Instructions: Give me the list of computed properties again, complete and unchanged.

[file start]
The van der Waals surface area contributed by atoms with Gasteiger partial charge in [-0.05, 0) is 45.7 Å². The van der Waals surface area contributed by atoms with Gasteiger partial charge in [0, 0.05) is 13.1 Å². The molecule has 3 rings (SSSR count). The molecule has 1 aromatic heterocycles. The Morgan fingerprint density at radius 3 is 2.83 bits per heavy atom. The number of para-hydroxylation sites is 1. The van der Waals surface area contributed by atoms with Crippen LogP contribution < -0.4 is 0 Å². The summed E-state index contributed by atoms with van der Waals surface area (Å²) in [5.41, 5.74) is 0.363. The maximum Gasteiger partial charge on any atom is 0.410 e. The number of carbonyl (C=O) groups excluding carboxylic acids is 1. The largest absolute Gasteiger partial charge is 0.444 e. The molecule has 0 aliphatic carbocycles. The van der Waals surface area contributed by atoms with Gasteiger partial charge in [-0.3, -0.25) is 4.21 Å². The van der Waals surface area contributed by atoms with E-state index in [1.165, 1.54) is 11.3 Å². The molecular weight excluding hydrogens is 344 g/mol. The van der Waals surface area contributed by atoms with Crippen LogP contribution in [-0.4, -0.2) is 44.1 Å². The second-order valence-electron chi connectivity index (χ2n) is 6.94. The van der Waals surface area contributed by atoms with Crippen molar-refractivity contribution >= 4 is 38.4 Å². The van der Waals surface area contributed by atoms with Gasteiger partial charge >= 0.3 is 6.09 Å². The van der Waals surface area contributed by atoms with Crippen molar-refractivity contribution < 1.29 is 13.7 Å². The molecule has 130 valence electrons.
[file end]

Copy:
The van der Waals surface area contributed by atoms with Gasteiger partial charge in [-0.05, 0) is 45.7 Å². The van der Waals surface area contributed by atoms with Gasteiger partial charge in [0, 0.05) is 13.1 Å². The molecule has 3 rings (SSSR count). The molecule has 1 aromatic heterocycles. The Morgan fingerprint density at radius 3 is 2.83 bits per heavy atom. The number of para-hydroxylation sites is 1. The van der Waals surface area contributed by atoms with Crippen LogP contribution < -0.4 is 0 Å². The summed E-state index contributed by atoms with van der Waals surface area (Å²) in [5.41, 5.74) is 0.363. The maximum Gasteiger partial charge on any atom is 0.410 e. The number of carbonyl (C=O) groups excluding carboxylic acids is 1. The largest absolute Gasteiger partial charge is 0.444 e. The molecule has 0 aliphatic carbocycles. The van der Waals surface area contributed by atoms with Gasteiger partial charge in [-0.3, -0.25) is 4.21 Å². The van der Waals surface area contributed by atoms with E-state index in [1.165, 1.54) is 11.3 Å². The molecular weight excluding hydrogens is 344 g/mol. The van der Waals surface area contributed by atoms with Crippen LogP contribution in [-0.4, -0.2) is 44.1 Å². The second-order valence-electron chi connectivity index (χ2n) is 6.94. The van der Waals surface area contributed by atoms with Crippen molar-refractivity contribution >= 4 is 38.4 Å². The van der Waals surface area contributed by atoms with Gasteiger partial charge >= 0.3 is 6.09 Å². The van der Waals surface area contributed by atoms with Crippen molar-refractivity contribution < 1.29 is 13.7 Å². The molecule has 130 valence electrons.